# MATH 304 Linear Algebra Lecture 8: Elementary matrices.

```MATH 304
Linear Algebra
Lecture 8:
Elementary matrices.
Transpose of a matrix.
Determinants.
General results on inverse matrices
Theorem 1 Given a square matrix A, the following are
equivalent:
(i) A is invertible;
(ii) x = 0 is the only solution of the matrix equation Ax = 0;
(iii) the row echelon form of A has no zero rows;
(iv) the reduced row echelon form of A is the identity matrix.
Theorem 2 Suppose that a sequence of elementary row
operations converts a matrix A into the identity matrix.
Then the same sequence of operations converts the identity
matrix into the inverse matrix A−1 .
Theorem 3 For any n&times;n matrices A and B,
BA = I ⇐⇒ AB = I .
Row echelon form of a square matrix:















∗

∗
∗
∗
∗
∗
∗
∗
∗
∗
∗
∗
∗
∗
∗

∗ 


∗ 


∗ 

∗ 


∗ 

∗
invertible case















∗

∗
∗
∗
∗
∗
∗
∗
∗
∗
∗
∗
∗

∗ 


∗ 


∗ 

∗ 




∗
noninvertible case
Why does it work?
 


a1 a2
a1 a2 a3
1 0 0
0 2 0 b1 b2 b3  = 2b1 2b2
c1 c2
c1 c2 c3
0 0 1
 


a1
a2
1 0 0 a1 a2 a3
3 1 0b1 b2 b3 =b1+3a1 b2+3a2
c1
c2
0 0 1 c1 c2 c3
 


a1 a2
a1 a2 a3
1 0 0
0 0 1 b1 b2 b3  =  c1 c2
b1 b2
c1 c2 c3
0 1 0

a3
2b3 ,
c3

a3
b3+3a3 ,
c3

a3
c3 .
b3
Proposition Any elementary row operation can be
simulated as left multiplication by a certain matrix.
Elementary matrices





E =



1
...

O
1
r
1
O
...
1




 row #i



To obtain the matrix EA from A, multiply the i th
row by r . To obtain the matrix AE from A,
multiply the i th column by r .
Elementary matrices
1
 ...

0

E =  ...
0

 ...
0

...
O
&middot;&middot;&middot; 1
.. . . .
.
&middot;&middot;&middot; r &middot;&middot;&middot; 1
.. . . .
..
.
.
&middot;&middot;&middot; 0 &middot;&middot;&middot; 0 &middot;&middot;&middot; 1









row #i
row #j
To obtain the matrix EA from A, add r times the
i th row to the jth row. To obtain the matrix AE
from A, add r times the jth column to the i th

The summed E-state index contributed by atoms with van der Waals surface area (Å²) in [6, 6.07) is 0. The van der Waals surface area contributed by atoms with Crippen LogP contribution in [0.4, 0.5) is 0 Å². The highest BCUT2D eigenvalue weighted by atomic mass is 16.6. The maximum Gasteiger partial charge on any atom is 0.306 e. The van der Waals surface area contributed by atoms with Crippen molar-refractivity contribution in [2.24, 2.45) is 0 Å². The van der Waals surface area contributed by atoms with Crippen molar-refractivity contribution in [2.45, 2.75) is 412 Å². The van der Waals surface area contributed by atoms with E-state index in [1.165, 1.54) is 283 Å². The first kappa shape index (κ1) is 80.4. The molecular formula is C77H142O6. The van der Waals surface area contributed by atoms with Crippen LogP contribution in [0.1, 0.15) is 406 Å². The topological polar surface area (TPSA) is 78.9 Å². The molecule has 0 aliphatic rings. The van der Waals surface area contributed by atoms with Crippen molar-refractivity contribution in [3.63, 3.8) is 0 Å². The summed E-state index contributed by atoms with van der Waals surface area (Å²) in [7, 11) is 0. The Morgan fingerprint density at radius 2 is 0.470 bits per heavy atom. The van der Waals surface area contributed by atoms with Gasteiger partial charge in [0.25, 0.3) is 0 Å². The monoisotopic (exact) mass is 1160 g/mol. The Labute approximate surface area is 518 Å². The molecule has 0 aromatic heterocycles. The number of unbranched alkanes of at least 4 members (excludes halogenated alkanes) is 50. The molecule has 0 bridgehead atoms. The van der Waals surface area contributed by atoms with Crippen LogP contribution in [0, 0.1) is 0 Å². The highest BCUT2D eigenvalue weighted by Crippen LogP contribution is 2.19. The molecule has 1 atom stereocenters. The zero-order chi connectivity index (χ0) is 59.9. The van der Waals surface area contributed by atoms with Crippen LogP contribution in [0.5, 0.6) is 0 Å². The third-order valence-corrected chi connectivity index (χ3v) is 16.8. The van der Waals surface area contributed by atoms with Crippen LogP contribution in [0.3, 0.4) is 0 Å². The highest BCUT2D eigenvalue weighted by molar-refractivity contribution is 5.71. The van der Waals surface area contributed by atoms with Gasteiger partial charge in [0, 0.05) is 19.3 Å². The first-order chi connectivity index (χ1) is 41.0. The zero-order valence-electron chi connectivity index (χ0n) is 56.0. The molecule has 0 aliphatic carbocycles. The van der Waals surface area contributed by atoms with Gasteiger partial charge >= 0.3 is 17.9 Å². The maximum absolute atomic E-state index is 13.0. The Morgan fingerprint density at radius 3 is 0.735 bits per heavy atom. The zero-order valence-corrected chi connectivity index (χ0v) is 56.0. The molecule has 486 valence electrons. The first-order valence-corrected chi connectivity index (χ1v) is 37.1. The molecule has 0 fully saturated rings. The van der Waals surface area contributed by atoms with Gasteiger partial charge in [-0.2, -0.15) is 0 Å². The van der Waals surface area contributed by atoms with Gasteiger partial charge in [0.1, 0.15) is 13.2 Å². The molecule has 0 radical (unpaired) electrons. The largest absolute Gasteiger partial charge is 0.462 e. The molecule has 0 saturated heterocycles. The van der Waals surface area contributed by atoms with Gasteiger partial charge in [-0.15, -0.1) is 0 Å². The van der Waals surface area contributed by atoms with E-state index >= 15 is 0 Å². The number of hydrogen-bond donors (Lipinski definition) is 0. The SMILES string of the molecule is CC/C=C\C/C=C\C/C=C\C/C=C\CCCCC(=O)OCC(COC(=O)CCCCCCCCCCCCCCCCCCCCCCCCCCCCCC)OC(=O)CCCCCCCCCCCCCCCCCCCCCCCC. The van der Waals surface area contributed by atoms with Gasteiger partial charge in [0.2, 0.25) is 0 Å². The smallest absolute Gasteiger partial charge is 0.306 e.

column.
Elementary matrices





E =



1
...
0 &middot;&middot;&middot;
.. . . .
.
1 &middot;&middot;&middot;
O

O
1
..
.
0
...
1








row #i
row #j
To obtain the matrix EA from A, interchange the
i th row with the jth row. To obtain AE from A,
interchange the i th column with the jth column.
Why does it work?
Assume that a square matrix A can be converted to
the identity matrix by a sequence of elementary row
operations. Then
Ek Ek−1 . . . E2E1 A = I ,
where E1 , E2, . . . , Ek are elementary matrices
simulating those operations.
Applying the same sequence of operations to the
identity matrix, we obtain the matrix
B = Ek Ek−1 . . . E2E1I = Ek Ek−1 . . . E2E1 .
Thus BA = I , which implies that B = A−1.
Transpose of a matrix
Definition. Given a matrix A, the transpose of A,
denoted AT , is the matrix whose rows are columns
of A (and whose columns are rows of A). That is,
if A = (aij ) then AT = (bij ), where bij = aji .


T
1 4
1 2 3
=  2 5 ,
Examples.
4 5 6
3 6
 T
T
7
4
7
4
7
8 = (7, 8, 9),
=
.
7 0
7 0
9
Properties of transposes:
• (AT )T = A
• (A + B)T = AT + B T
• (rA)T = rAT
• (AB)T = B T AT
• (A1 A2 . . . Ak )T = ATk . . . AT2 AT1
• (A−1)T = (AT )−1
Definition. A square matrix A is said to be
symmetric if AT = A.
For example, any diagonal matrix is symmetric.
Proposition For any square matrix A the matrices
B = AAT and C = A + AT are symmetric.
Proof:
B T = (AAT )T = (AT )T AT = AAT = B,
C T = (A + AT )T = AT + (AT )T = AT + A = C .
Determinants
Determinant is a scalar assigned to each square matrix.
Notation. The determinant of a matrix
A = (aij )1≤i,j≤n is denoted det A or
a a ... a 1n 11 12
a a ... a 2n 21 22
.
..
.
.
.
.
. ... .
.
an1 an2 . . . ann Principal property: det A 6= 0 if and only if a
system of linear equations with the coefficient
matrix A has a unique solution. Equivalently,
det A 6= 0 if and only if the matrix A is invertible.
Definition in low dimensions
a b
Definition. det (a) = a, c d
a11 a12 a13 a21 a22 a23 = a11a22 a33 + a12a23a31 + a13a21a32 −
a31 a32 a33 −a a a − a a a − a a a .
13 22 31
+:
−:

*

∗
∗

∗

∗
*
∗
*
∗
∗
*
∗
 
∗
∗
 
∗ ,  ∗
*
*
 
*
∗
 
∗ ,  *
∗
∗
*
∗
∗
*
∗
∗
12 21 33
 
∗
 
* , 
∗
 
∗
 
∗ , 
*
11 23 32
∗
*
∗
∗
∗
*
*
∗
∗
∗
∗
*

*

∗ .
∗

∗

* .
∗
Examples: 2&times;2 matrices
1 0
3 0
0 1 = 1,
0 −4 = − 12,
−2 5 7 0
0 3 = − 6,
5 2 = 14,
0 −1 0 0
1 0 = 1,
4 1 = 0,
−1 3 2 1
8 4 = 0.
−1 3 = 0,
Examples: 3&times;3 matrices
3 −2 0 1 0 1 = 3 &middot; 0 &middot; 0 + (−2) &middot; 1 &middot; (−2) + 0 &middot; 1 &middot; 3 −
−2 3 0 − 0 &middot; 0 &middot; (−2) − (−2) &middot; 1 &middot; 0 − 3 &middot; 1 &middot; 3 = 4 − 9 = −5,
1 4 6
0 2 5 = 1&middot;2&middot;3+4&middot;5&middot;0+6&middot;0&middot;0−
0 0 3
− 6 &middot; 2 &middot; 0 − 4 &middot; 0 &middot; 3 − 1 &middot; 5 &middot; 0 = 1 &middot; 2 &middot; 3 = 6.
```